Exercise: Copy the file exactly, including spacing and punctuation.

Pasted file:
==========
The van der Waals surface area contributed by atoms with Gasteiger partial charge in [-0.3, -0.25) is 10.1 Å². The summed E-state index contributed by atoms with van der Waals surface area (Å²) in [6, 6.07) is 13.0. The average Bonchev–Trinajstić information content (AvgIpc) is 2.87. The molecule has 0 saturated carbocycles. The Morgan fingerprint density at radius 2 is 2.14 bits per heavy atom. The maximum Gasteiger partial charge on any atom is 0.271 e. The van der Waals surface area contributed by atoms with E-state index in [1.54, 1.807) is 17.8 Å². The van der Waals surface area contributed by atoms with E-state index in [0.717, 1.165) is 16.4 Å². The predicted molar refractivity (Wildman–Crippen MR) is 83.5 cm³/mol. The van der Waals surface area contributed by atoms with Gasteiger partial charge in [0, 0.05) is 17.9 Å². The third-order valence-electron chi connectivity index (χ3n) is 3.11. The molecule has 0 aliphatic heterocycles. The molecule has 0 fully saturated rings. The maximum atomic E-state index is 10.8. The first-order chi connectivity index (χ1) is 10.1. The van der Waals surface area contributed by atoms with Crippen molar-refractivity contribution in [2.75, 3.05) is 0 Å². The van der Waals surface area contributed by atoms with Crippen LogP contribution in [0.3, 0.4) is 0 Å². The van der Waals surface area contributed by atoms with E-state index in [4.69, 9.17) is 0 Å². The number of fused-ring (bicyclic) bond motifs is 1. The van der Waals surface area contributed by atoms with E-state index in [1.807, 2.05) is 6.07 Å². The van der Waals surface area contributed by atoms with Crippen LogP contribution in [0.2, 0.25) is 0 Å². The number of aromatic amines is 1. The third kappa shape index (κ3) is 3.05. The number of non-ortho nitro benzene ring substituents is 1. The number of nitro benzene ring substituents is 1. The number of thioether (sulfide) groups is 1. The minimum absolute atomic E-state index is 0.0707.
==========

The van der Waals surface area contributed by atoms with Gasteiger partial charge in [-0.3, -0.25) is 10.1 Å². The summed E-state index contributed by atoms with van der Waals surface area (Å²) in [6, 6.07) is 13.0. The average Bonchev–Trinajstić information content (AvgIpc) is 2.87. The molecule has 0 saturated carbocycles. The Morgan fingerprint density at radius 2 is 2.14 bits per heavy atom. The maximum Gasteiger partial charge on any atom is 0.271 e. The van der Waals surface area contributed by atoms with E-state index in [1.54, 1.807) is 17.8 Å². The van der Waals surface area contributed by atoms with E-state index in [0.717, 1.165) is 16.4 Å². The predicted molar refractivity (Wildman–Crippen MR) is 83.5 cm³/mol. The van der Waals surface area contributed by atoms with Gasteiger partial charge in [0, 0.05) is 17.9 Å². The third-order valence-electron chi connectivity index (χ3n) is 3.11. The molecule has 0 aliphatic heterocycles. The molecule has 0 fully saturated rings. The maximum atomic E-state index is 10.8. The first-order chi connectivity index (χ1) is 10.1. The van der Waals surface area contributed by atoms with Crippen molar-refractivity contribution in [2.75, 3.05) is 0 Å². The van der Waals surface area contributed by atoms with Crippen LogP contribution in [0.3, 0.4) is 0 Å². The van der Waals surface area contributed by atoms with E-state index in [4.69, 9.17) is 0 Å². The number of fused-ring (bicyclic) bond motifs is 1. The van der Waals surface area contributed by atoms with E-state index in [1.807, 2.05) is 6.07 Å². The van der Waals surface area contributed by atoms with Crippen LogP contribution in [0.2, 0.25) is 0 Å². The number of aromatic amines is 1. The third kappa shape index (κ3) is 3.05. The number of non-ortho nitro benzene ring substituents is 1. The number of nitro benzene ring substituents is 1. The number of thioether (sulfide) groups is 1. The minimum absolute atomic E-state index is 0.0707.